Talent in Procurement: What’s needed?

Talent in Procurement: What’s needed?

What are the skillsets needed to meet the business’ current and future needs?

Talent in Procurement: What’s needed?

The third session of KPMG’s Procurement igNite series centers on talent and skillsets within the procurement function. Craig Rawlings, Head of Supply Chain Consulting, opened the session by highlighting the dynamics of the procurement industry and how it has moved from policy and process driven, to a strategic and value adding function (for the organization). This requires the function to hire employees with strong analytical and strategic thinking skills, and who are able to manage business and vendor relationships.

Yet, as the function becomes more digitalized, the future may seem more uncertain. Will technology replace the function or will professionals effectively deploy digital tools and provide additional value to the organization?

How are procurement professionals preparing for the future? Jeffrey Chiang from KPMG Business School sat down with Tatiana Ohm, Vice President and General Manager, SEA in KellyOCG, Tiow Wei Yeong, Global Procurement Director of Diageo and Rhena Tan, President of Singapore Institute of Materials Management (SIMM) to discuss issues relating to talent.

With more millennials entering the workforce, the challenge for procurement teams in engaging millennials is instilling meaning and purpose for specialization. Using her own experience as an example, Rhena suggested that organizations can consider involving these younger procurement professionals in different projects, giving them opportunities to contribute and add value to the firm. This then enhances their sense of belonging in the company. Organizations should also have structured plans to help them succeed and grow.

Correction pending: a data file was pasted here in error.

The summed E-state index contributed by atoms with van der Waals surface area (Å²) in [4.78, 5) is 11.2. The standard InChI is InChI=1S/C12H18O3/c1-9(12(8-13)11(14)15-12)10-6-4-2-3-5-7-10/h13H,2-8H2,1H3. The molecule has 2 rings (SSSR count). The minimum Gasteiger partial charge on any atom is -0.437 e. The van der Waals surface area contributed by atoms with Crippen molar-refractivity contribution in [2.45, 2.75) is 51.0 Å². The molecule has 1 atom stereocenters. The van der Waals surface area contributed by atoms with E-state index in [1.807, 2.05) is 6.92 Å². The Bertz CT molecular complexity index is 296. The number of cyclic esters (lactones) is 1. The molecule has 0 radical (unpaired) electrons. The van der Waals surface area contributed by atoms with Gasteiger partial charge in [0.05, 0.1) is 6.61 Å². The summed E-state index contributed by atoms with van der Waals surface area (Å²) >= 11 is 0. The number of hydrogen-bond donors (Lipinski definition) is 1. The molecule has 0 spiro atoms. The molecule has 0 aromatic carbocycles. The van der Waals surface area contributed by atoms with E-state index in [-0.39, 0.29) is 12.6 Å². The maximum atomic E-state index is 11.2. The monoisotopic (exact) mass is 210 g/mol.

Besides training programs, the skill sets required in procurement are also acquired through experience and knowledge. Wei Yeong observed that unfortunately, the increasingly dynamic procurement industry requires a wide variety of skill sets that is even harder to find with a shrinking pool of talent. The procurement function also lacks experienced professionals who can value add by gleaning insights and inferences from data. Tatiana concurred with Wei Yeong, and highlighted that there is currently a lack of professional education for procurement, and consequently a lack of transparency on the professional career path in procurement in this region. Firms will have to choose from build, buy, or borrow strategy, where they either train professionals internally, hire professionals for the period of the project, or bring talents from overseas. All options can be quite costly and time-consuming.

Panelists also unanimously agreed that technology improves efficiency and allows employees more time to engage in meaningful work. It also gives professionals time to train in skills such as empathy and communication, which cannot be replaced through technology but are also just as vital in the procurement function.

In future, Tatiana surmised that it may be possible to undertake job segmentation for procurement, allowing companies to differentiate between business critical components and the tactical components of the role which can be easily outsourced. She emphasized that it is up to procurement professionals to understand their core value propositions to their business stakeholders and align their skill set to the business models and requirements to support competitive growth.

Procurement professionals can leverage digital tools to achieve their organizational goals, expand capabilities, and draw insights from data. At the same time, investing in talent is also critical for procurement function to thrive in an uncertain and volatile world. The value proposition of the function therefore needs to be clearly articulated in order to provide direction.

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